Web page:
Likewise the Spirit helps us in our weakness. For we do not know what to pray for as we ought, but the Spirit himself intercedes for us with groanings too deep for words. And he who searches hearts knows what is the mind of the Spirit, because the Spirit intercedes for the saints according to the will of God. And we know that for those who love God all things work together for good,g for those who are called according to his purpose. For those whom he foreknew he also predestined to be conformed to the image of his Son, in order that he might be the firstborn among many brothers. And those whom he predestined he also called, and those whom he called he also justified, and those whom he justified he also glorified” (Romans 8:18-29). Source: http://esv.scripturetext.com/romans/8.htm
Catholic Encyclopedia – The Consummation of All Things
“There is mention also of the physical universe sharing in the general consummation (2 Peter 3:13; Romans 8:19 sqq.; Revelation 21:1 sqq.). The present heaven and earth will be destroyed, and a new heaven and earth take their place. But what, precisely, this process will involve, or what purpose the renovated world will serve is not revealed. It may possibly be part of the glorious Kingdom of Christ of which “there shall be no end”. Christ’s militant reign is to cease with the accomplishment of His office as Judge (1 Corinthians 15:24 sqq.), but as King of the elect whom He has saved He will reign with them in glory forever.”
|1 Ἐν ἀρχῇ ἦν ὁ λόγος, καὶ ὁ λόγος ἦν πρὸς τὸν θεόν, καὶ θεὸς ἦν ὁ λόγος. 2 οὗτος ἦν ἐν ἀρχῇ πρὸς τὸν θεόν. 3 πάντα δι’ αὐτοῦ ἐγένετο, καὶ χωρὶς αὐτοῦ ἐγένετο οὐδὲ ἕν ὃ γέγονεν 4 ἐν αὐτῷ ζωὴ ἦν, καὶ ἡ ζωὴ ἦν τὸ φῶς τῶν ἀνθρώπων. 5 καὶ τὸ φῶς ἐν τῇ σκοτίᾳ φαίνει, καὶ ἡ σκοτία αὐτὸ οὐ κατέλαβεν. 6 Ἐγένετο ἄνθρωπος, ἀπεσταλμένος παρὰ θεοῦ, ὄνομα αὐτῷ Ἰωάννης: 7 οὗτος ἦλθεν εἰς μαρτυρίαν, ἵνα μαρτυρήσῃ περὶ τοῦ φωτός, ἵνα πάντες πιστεύσωσιν δι’ αὐτοῦ. 8 οὐκ ἦν ἐκεῖνος τὸ φῶς, ἀλλ’ ἵνα μαρτυρήσῃ περὶ τοῦ φωτός. 9 Ἦν τὸ φῶς τὸ ἀληθινόν, ὃ φωτίζει πάντα ἄνθρωπον, ἐρχόμενον εἰς τὸν κόσμον. 10 ἐν τῷ κόσμῳ ἦν, καὶ ὁ κόσμος δι’ αὐτοῦ ἐγένετο, καὶ ὁ κόσμος αὐτὸν οὐκ ἔγνω. 11 εἰς τὰ ἴδια ἦλθεν, καὶ οἱ ἴδιοι αὐτὸν οὐ παρέλαβον. 12 ὅσοι δὲ ἔλαβον αὐτόν, ἔδωκεν αὐτοῖς ἐξουσίαν τέκνα θεοῦ γενέσθαι, τοῖς πιστεύουσιν εἰς τὸ ὄνομα αὐτοῦ, 13 οἳ οὐκ ἐξ αἱμάτων οὐδὲ ἐκ θελήματος σαρκὸς οὐδὲ ἐκ θελήματος ἀνδρὸς ἀλλ’ ἐκ θεοῦ ἐγεννήθησαν. 14 καὶ ὁ λόγος σὰρξ ἐγένετο καὶ ἐσκήνωσεν ἐν ἡμῖν, καὶ ἐθεασάμεθα τὴν δόξαν αὐτοῦ, δόξαν ὡς μονογενοῦς παρὰ πατρός, πλήρης χάριτος καὶ ἀληθείας. 15 Ἰωάννης μαρτυρεῖ περὶ αὐτοῦ καὶ κέκραγεν λέγων: οὗτος ἦν ὁ εἰπών: ὁ ὀπίσω μου ἐρχόμενος ἔμπροσθέν μου γέγονεν, ὅτι πρῶτός μου ἦν. 16 ὅτι ἐκ τοῦ πληρώματος αὐτοῦ ἡμεῖς πάντες ἐλάβομεν, καὶ χάριν ἀντὶ χάριτος: 17 ὅτι ὁ νόμος διὰ Μωϋσέως ἐδόθη, ἡ χάρις καὶ ἡ ἀλήθεια διὰ Ἰησοῦ Χριστοῦ ἐγένετο. 18 θεὸν οὐδεὶς ἑώρακεν πώποτε: μονογενὴς θεὸς ὁ ὢν εἰς τὸν κόλπον τοῦ πατρὸς, ἐκεῖνος ἐξηγήσατο.|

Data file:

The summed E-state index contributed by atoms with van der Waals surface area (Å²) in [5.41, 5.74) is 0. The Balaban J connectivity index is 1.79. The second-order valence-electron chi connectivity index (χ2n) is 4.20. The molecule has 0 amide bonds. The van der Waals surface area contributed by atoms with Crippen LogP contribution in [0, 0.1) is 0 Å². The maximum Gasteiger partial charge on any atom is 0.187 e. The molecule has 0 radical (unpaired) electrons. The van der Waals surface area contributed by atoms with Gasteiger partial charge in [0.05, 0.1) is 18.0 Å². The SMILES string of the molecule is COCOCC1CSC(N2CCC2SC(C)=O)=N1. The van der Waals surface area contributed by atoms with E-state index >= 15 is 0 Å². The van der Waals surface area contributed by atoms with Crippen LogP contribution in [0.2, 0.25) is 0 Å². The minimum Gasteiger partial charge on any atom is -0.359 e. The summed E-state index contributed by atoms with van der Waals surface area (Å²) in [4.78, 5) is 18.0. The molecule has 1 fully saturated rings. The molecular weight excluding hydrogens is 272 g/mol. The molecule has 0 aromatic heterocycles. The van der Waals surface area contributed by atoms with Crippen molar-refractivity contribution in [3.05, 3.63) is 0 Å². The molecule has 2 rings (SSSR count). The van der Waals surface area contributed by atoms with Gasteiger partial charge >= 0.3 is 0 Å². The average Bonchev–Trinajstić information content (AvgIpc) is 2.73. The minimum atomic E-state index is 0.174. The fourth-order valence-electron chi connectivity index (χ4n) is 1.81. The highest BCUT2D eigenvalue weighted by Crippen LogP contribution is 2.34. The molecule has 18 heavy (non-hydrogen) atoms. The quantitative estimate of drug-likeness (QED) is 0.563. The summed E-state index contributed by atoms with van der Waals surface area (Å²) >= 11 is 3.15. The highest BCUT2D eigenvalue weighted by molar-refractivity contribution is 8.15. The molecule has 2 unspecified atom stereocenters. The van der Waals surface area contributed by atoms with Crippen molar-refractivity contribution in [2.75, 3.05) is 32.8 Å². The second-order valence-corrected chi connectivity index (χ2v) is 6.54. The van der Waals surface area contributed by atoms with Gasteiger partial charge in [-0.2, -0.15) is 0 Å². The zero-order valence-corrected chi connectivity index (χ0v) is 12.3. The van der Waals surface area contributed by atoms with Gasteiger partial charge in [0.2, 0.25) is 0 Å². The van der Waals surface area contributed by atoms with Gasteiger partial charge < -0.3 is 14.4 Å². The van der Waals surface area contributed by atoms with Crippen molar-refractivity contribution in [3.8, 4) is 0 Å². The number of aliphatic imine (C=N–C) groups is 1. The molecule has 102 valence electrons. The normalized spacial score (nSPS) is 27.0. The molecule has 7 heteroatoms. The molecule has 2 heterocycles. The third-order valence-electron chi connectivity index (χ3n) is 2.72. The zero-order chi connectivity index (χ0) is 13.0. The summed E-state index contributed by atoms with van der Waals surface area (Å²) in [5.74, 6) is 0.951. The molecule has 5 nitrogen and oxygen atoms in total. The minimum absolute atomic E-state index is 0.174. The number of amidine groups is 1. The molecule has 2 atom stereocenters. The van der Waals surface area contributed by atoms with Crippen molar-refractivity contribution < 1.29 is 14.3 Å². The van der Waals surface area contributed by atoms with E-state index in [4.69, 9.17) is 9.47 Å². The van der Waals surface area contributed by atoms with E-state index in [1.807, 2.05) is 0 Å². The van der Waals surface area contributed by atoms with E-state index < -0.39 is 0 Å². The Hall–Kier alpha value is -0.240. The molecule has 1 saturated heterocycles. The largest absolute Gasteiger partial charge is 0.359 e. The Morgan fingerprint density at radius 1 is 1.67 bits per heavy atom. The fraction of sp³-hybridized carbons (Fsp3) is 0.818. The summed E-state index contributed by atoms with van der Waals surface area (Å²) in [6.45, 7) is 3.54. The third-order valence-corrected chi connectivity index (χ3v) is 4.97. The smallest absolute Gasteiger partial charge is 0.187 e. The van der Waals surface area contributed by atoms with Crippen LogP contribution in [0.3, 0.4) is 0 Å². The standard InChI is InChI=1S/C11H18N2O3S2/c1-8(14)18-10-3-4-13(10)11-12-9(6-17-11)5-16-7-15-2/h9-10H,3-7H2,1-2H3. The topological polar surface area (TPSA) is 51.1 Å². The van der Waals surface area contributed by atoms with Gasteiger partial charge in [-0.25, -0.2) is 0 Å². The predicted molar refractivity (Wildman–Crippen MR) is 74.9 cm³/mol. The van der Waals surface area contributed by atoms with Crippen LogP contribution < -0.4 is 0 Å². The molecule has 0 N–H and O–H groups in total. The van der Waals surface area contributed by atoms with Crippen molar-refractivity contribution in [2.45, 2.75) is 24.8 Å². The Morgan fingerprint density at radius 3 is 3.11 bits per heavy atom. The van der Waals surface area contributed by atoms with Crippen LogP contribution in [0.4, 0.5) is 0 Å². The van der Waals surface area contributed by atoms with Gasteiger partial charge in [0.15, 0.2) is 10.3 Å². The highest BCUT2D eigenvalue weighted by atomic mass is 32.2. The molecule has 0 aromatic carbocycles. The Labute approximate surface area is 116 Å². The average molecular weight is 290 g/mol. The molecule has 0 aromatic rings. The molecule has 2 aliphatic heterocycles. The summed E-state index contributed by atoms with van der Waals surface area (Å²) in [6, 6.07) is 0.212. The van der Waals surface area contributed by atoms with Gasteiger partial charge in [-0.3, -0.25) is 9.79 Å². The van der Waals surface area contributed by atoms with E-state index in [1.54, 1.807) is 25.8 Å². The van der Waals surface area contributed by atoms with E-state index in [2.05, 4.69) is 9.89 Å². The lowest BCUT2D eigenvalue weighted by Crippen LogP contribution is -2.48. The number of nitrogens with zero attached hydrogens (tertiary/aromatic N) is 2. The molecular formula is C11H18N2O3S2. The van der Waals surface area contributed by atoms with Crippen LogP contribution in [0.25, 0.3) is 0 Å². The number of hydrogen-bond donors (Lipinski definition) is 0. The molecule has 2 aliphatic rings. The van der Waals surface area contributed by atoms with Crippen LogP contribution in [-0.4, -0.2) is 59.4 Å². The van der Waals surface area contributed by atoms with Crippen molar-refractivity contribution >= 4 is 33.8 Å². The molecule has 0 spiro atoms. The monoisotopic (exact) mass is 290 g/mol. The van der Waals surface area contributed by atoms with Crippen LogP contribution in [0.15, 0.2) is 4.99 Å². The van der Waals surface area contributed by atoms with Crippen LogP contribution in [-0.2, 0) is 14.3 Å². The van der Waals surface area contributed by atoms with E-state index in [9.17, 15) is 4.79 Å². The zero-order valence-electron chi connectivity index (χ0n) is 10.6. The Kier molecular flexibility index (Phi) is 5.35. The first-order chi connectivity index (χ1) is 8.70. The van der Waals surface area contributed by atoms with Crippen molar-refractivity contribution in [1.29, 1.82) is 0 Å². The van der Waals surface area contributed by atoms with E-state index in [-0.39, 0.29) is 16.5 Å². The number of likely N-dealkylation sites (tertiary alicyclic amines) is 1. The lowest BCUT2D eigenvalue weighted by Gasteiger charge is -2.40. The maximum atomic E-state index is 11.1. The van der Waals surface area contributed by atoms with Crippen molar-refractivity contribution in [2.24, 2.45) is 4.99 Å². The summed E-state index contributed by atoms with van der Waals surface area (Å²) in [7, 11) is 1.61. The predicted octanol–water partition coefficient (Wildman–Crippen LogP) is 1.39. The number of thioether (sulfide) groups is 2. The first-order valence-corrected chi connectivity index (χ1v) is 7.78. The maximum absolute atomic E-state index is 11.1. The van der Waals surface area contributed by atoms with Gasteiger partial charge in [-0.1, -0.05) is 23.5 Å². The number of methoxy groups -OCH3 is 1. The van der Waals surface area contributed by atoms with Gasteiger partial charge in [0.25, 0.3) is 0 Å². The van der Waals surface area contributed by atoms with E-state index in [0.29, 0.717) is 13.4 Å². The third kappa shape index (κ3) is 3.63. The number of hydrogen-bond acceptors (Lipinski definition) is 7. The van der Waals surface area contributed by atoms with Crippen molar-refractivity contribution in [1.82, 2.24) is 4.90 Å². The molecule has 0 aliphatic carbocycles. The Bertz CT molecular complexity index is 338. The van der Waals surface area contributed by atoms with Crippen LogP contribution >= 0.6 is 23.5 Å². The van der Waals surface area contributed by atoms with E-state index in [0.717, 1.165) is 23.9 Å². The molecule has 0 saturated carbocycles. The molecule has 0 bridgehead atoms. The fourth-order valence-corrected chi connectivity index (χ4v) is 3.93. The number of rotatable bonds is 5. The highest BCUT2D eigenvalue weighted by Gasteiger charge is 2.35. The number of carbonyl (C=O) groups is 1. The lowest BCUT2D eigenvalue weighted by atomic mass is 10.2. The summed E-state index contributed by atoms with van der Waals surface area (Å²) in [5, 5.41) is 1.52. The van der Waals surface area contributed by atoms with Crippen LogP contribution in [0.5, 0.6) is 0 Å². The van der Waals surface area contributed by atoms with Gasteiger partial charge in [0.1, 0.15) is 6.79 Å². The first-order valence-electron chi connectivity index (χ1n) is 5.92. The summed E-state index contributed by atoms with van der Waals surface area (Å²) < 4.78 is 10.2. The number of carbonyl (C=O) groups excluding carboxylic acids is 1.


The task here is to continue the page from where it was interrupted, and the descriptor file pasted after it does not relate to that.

1 In the beginning was the Word: and the Word was with God: and the Word was God. 2 The same was in the beginning with God. 3 All things were made by him: and without him was made nothing that was made. 4 In him was life: and the life was the light of men. 5 And the light shines in darkness: and the darkness did not comprehend it. 6 There was a man sent from God, whose name was John. 7 This man came for a witness, to give testimony of the light, that all men might believe through him. 8 He was not the light, but was to give testimony of the light. 9 That was the true light, which enlightens every man that comes into this world. 10 He was in the world: and the world was made by him: and the world knew him not. 11 He came unto his own: and his own received him not. 12 But as many as received him, he gave them power to be made the sons of God, to them that believe in his name. 13 Who are born, not of blood, nor of the will of the flesh, nor of the will of man, but of God. 14 And the Word was made flesh and dwelt among us (and we saw his glory, the glory as it were of the only begotten of the Father), full of grace and truth. 15 John bears witness of him and cries out, saying: This was he of whom I spoke: He that shall come after me is preferred before me: because he was before me. 16 And of his fullness we all have received: and grace for grace. 17 For the law was given by Moses: grace and truth came by Jesus Christ. 18 No man has seen God at any time: the only begotten Son who is in the Bosom of the Father, he has declared him.
1 In principio erat Verbum, et Verbum erat apud Deum, et Deus erat Verbum. 2 Hoc erat in principio apud Deum. 3 Omnia per ipsum facta sunt : et sine ipso factum est nihil, quod factum est. 4 In ipso vita erat, et vita erat lux hominum : 5 et lux in tenebris lucet, et tenebræ eam non comprehenderunt. 6 Fuit homo missus a Deo, cui nomen erat Joannes. 7 Hic venit in testimonium ut testimonium perhiberet de lumine, ut omnes crederent per illum. 8 Non erat ille lux, sed ut testimonium perhiberet de lumine. 9 Erat lux vera, quæ illuminat omnem hominem venientem in hunc mundum. 10 In mundo erat, et mundus per ipsum factus est, et mundus eum non cognovit. 11 In propria venit, et sui eum non receperunt. 12 Quotquot autem receperunt eum, dedit eis potestatem filios Dei fieri, his qui credunt in nomine ejus : 13 qui non ex sanguinibus, neque ex voluntate carnis, neque ex voluntate viri, sed ex Deo nati sunt. 14 Et Verbum caro factum est, et habitavit in nobis : et vidimus gloriam ejus, gloriam quasi unigeniti a Patre plenum gratiæ et veritatis. 15 Joannes testimonium perhibet de ipso, et clamat dicens : Hic erat quem dixi : Qui post me venturus est, ante me factus est : quia prior me erat. 16 Et de plenitudine ejus nos omnes accepimus, et gratiam pro gratia : 17 quia lex per Moysen data est, gratia et veritas per Jesum Christum facta est. 18 Deum nemo vidit umquam : unigenitus Filius, qui est in sinu Patris, ipse enarravit.